Coney Island Nostalgia

coney island Home to the first enclosed amusement park in America, the famed Nathan’s 4th of July Hot Dog Eating Contest,  and the site of countless American tales Coney Island, New York was once billed as “Heaven at the end of a subway ride.” After decades of neglect this once vibrant sea side attraction has been given a major face lift, but  has that caused it to lose it’s historical charm?

My first trip to Coney Island was almost two decades ago when my husband – a Brooklyn native who grew up blocks from the famous boardwalk— and I spent a quasi-honeymoon weekend eating Nathan’s, watching a guy hammer a nail into his nasal cavity and holding on for dear life in Deno’s Spook-A-Rama. For a kid from the California coast, this place was a dirty, gritty, rundown piece of nostalgia. You could almost see actual fleas in the Flea Market. It was every stereotype I’d imagined Brooklyn to be… and I loved it!

In the years since that first visit many of the things that gave Coney Island it’s uniqueness have vanished. The Nickle Empire, a nickname it earned back in its heyday when visitors could enjoy a knish and rides for five-cents each, is quickly becoming a Jackson Hole. {try to get out of there without spending at least $20} Gone are the rickety stalls selling oddities and baubles, carnival games with chipped paint facades and character. In their place sparkle the glowing beacons of chain stores and restaurants.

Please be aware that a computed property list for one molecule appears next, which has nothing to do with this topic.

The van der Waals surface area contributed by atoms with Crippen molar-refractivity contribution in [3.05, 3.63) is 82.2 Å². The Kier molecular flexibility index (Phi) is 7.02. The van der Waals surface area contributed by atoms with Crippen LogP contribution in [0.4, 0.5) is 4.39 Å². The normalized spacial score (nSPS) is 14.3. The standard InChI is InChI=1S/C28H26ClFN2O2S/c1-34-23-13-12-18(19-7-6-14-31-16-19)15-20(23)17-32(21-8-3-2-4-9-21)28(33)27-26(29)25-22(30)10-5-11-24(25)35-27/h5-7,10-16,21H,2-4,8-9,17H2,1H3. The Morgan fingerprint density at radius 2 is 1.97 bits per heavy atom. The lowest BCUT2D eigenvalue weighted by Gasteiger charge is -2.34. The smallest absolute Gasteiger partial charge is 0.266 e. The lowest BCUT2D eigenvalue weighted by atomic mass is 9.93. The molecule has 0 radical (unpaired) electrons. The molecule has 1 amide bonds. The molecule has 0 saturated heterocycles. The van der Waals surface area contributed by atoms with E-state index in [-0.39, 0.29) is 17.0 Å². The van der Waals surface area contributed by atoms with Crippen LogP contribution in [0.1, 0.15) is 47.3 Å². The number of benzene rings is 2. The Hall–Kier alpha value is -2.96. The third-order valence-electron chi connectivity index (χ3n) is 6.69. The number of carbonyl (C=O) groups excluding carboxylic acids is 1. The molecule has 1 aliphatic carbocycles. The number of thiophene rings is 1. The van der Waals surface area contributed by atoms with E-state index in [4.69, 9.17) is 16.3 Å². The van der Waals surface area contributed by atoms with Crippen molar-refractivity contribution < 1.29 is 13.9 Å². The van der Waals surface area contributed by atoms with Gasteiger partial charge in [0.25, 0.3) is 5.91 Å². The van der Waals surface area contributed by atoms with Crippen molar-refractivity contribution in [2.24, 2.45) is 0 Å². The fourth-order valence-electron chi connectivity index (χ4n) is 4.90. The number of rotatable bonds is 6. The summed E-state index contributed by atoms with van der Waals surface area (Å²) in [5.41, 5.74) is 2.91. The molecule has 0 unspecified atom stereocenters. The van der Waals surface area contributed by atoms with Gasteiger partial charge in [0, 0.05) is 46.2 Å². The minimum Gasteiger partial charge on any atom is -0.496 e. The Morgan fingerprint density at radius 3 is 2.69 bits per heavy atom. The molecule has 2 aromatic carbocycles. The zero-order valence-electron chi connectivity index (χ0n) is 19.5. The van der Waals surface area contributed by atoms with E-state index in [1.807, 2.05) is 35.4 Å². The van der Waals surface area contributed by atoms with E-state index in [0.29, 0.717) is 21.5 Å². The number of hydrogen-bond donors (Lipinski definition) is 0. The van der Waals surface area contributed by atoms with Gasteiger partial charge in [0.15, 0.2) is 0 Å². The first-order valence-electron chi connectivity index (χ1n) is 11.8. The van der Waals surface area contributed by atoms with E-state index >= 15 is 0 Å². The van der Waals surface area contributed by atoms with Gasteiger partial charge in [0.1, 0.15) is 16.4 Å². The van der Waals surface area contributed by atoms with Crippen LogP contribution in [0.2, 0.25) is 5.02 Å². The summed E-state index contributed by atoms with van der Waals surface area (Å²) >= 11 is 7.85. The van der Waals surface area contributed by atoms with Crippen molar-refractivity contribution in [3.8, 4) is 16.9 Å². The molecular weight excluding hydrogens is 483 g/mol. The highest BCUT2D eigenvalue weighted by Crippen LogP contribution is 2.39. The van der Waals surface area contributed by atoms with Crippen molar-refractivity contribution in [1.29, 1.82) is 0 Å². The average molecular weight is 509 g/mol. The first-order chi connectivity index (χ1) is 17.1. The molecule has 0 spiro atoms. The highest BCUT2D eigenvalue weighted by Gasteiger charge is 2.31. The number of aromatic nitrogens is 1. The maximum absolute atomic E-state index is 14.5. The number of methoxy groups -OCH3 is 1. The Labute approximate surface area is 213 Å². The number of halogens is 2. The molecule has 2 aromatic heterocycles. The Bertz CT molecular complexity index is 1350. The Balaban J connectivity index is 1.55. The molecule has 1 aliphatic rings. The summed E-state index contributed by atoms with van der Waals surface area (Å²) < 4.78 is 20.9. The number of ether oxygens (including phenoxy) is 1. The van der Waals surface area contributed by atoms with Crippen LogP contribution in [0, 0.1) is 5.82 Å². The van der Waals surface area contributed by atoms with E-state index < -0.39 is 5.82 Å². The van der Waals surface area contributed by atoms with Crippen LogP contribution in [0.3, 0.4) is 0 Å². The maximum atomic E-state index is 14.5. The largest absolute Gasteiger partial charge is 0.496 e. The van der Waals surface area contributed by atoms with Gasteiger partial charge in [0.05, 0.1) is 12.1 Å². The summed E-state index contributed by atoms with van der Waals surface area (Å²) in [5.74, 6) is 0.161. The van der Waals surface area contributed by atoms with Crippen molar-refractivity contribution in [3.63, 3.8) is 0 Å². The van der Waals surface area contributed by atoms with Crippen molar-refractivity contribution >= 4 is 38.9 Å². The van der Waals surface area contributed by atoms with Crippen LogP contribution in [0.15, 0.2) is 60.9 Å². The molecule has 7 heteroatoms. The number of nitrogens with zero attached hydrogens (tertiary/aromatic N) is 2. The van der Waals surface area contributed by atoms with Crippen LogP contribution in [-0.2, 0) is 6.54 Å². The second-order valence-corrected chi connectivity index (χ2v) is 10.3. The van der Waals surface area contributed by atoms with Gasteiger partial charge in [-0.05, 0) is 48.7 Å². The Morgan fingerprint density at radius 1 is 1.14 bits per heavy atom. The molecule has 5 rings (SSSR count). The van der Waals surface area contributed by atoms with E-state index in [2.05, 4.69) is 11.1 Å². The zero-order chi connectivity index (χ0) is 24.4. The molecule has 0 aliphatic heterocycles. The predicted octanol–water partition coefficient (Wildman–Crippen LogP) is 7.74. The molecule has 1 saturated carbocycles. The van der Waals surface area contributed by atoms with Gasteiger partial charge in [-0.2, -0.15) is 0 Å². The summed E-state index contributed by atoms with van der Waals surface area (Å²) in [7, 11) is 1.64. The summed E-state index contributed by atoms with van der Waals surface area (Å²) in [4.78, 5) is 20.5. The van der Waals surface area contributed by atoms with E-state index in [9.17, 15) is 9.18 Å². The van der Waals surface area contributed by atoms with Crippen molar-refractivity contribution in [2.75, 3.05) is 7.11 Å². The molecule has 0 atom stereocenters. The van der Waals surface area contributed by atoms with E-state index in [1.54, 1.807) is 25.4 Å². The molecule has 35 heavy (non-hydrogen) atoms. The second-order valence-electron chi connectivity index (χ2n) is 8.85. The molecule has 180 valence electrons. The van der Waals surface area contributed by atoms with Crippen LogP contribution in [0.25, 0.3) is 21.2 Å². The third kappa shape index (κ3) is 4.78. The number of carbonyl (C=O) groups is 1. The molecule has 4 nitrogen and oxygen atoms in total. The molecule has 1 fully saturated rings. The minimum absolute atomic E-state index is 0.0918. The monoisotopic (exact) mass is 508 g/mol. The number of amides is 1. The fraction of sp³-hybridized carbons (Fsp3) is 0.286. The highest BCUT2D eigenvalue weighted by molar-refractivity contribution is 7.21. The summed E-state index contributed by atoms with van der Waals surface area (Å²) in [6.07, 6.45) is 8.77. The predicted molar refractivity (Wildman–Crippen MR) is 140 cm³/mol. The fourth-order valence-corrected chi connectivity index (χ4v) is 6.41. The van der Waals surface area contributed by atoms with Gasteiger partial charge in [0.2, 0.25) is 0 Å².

Come to Coney Island, eat at Applebees?

My youngest daughter sitting in the same spot her dad loved growing up, but seeing a far different Coney Island
My youngest daughter sitting in the same spot her dad loved growing up, but seeing a far different Coney Island

As goliath thrill rides designed by the same folks responsible for Six Flags crowd into the new Luna Park, I wonder how long the Cyclone  has left {not that I’d actually ever get on the thing}. It’s not that the “new” Coney Island won’t be a wonderful place in its own right, but rather that with gentrification of the area comes the end of an era.

Certainly there must be enough chain restaurants to sustain the appetite  of those who love an afternoon outing at Applebee’s, endless bread sticks and bottomless appetizers. As dubious as eating fresh oysters from a stand on the Brooklyn boardwalk may sound, I’d still rather give those a go when in Coney Island.

The thought of heading to Whalburgers for fries in the shadow of the Cyclone is simply bonkers. Then again most people in Brooklyn are Mets fans and might not have a problem with South Boston’s own serving them up meat on a bun. You Yankees fans should be ashamed.

It seems that progress is steaming along down Surf Avenue. Sigh

Coney Island Mermaid ParadeI suggest you go visit Coney Island now. Soon the only mermaids marching in the parade may be Disney princesses and not Drag Queens.

 

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